Will I be able to receive grants?

<p>I just found out today that my EFC is 3,787.00. I have no idea if this is high or low or if I will be able to receive grants. My parents made a total gross income last year of 5,102.00 and I made 29,062.00, but I was laid off this year and am looking at full time school. I obviously don't have the income anymore, and won't be able to attend without some sort of assistance. Is there any way, based on my EFC, to know if I will be able to receive grants? Even though I've been on my own for 4 years, I'm still considered a depenent of my parents. I also have a younger sibling who still lives with my parents, for a total of 4 of us.</p>

<p>I worked for the financial aid office of a large public research university. As far as the Pell Grant, you are really close to the cut-off EFC...you might get some money but it will not be too much. Check with the university you are applying to--usually there will be state-run programs and school-run scholarships that will also go in your financial aid package. Also, actively look for national scholarships, which usually require financial need which, by the looks of things, will be a bit for you. One last thing--DO NOT forget to fill out FAFSA which comes out on-line on January 1st...this is your application for all financial aid for all schools!!!</p>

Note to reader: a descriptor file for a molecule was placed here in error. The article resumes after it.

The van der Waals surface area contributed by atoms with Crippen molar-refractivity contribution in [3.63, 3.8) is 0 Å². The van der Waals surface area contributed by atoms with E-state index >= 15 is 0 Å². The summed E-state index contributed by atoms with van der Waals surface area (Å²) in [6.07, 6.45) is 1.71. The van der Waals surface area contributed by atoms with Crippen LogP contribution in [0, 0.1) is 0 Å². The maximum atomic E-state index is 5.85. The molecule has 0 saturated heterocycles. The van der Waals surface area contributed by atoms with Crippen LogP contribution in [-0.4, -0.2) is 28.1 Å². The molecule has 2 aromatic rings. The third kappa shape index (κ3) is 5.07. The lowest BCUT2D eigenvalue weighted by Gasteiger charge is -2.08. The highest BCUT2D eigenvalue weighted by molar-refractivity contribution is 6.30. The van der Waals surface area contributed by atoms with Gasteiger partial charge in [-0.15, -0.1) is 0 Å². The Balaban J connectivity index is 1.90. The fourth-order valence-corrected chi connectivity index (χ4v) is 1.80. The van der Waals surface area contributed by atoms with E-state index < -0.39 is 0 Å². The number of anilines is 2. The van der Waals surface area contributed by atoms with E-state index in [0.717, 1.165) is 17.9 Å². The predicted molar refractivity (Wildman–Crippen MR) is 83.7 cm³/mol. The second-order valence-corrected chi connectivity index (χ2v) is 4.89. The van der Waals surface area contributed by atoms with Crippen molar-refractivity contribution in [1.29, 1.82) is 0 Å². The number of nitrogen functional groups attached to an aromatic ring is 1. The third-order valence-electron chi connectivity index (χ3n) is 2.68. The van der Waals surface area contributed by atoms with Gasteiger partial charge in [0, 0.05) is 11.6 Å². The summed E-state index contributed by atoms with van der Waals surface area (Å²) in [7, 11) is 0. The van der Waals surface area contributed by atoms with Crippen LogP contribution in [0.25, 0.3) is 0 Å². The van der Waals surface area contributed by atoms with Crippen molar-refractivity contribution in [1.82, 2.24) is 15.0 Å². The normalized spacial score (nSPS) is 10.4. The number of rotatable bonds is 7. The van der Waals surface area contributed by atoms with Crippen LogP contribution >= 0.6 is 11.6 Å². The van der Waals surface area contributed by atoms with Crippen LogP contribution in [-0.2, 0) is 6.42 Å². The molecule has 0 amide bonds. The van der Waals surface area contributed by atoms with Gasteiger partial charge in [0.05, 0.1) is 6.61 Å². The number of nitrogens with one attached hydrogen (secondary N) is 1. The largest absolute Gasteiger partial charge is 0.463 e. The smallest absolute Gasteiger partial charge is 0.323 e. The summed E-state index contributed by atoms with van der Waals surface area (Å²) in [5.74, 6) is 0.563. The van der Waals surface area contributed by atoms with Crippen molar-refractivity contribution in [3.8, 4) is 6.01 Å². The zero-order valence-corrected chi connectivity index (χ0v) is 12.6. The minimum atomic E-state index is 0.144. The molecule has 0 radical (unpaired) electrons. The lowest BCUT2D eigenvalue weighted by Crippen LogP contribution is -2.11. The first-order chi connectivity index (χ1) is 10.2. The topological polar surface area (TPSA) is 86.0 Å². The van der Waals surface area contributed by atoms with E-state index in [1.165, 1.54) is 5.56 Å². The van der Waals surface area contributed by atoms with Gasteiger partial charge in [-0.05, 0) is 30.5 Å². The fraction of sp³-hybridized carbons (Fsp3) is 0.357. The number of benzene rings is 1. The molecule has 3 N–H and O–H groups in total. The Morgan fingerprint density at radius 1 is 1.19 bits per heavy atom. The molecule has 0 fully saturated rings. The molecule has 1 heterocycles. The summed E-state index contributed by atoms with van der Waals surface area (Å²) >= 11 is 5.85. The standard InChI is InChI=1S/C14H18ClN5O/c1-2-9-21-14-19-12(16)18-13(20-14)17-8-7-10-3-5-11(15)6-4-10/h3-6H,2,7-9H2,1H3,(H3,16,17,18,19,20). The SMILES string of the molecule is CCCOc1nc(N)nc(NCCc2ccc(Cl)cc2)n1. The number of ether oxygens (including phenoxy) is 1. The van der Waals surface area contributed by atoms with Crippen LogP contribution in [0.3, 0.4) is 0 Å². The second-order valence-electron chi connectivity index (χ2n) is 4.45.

<p>Why is it that they don't look at people's current financial situations when taking these applications? And do they include any kind of cost of living expenses? My unemployment check (which will soon run out) doesn't even cover half of our bills. I've been looking for a job for months, but it seems that I was over-paid for my qualifications at my last job. I can't find a full time job that even pays equal to what I'm receiving in unemployment. How do people LIVE while trying to attend full time school with the cost of living so high??? My parents can't support themselves much less me or college costs....</p>

<p>Talk with a financial aid counselor at the school. At my university, your case would be filed as an "extenuating circumstance" at which time the EFC would be modified and the financial aid package changed accordingly.</p>


<p>Thanks for your help. Any good advice is nice to hear. I never knew this process (trying to support myself AND find funding for school) could be so tough! It seems like those of us who've been in the working world and already established an independent life are at quite a disadvantage when trying to return to school! You'd think common sense would help people realize that if a person is enrolling in full time school, that same person will more than likely not be able to meet or exceed past incomes. (-:</p>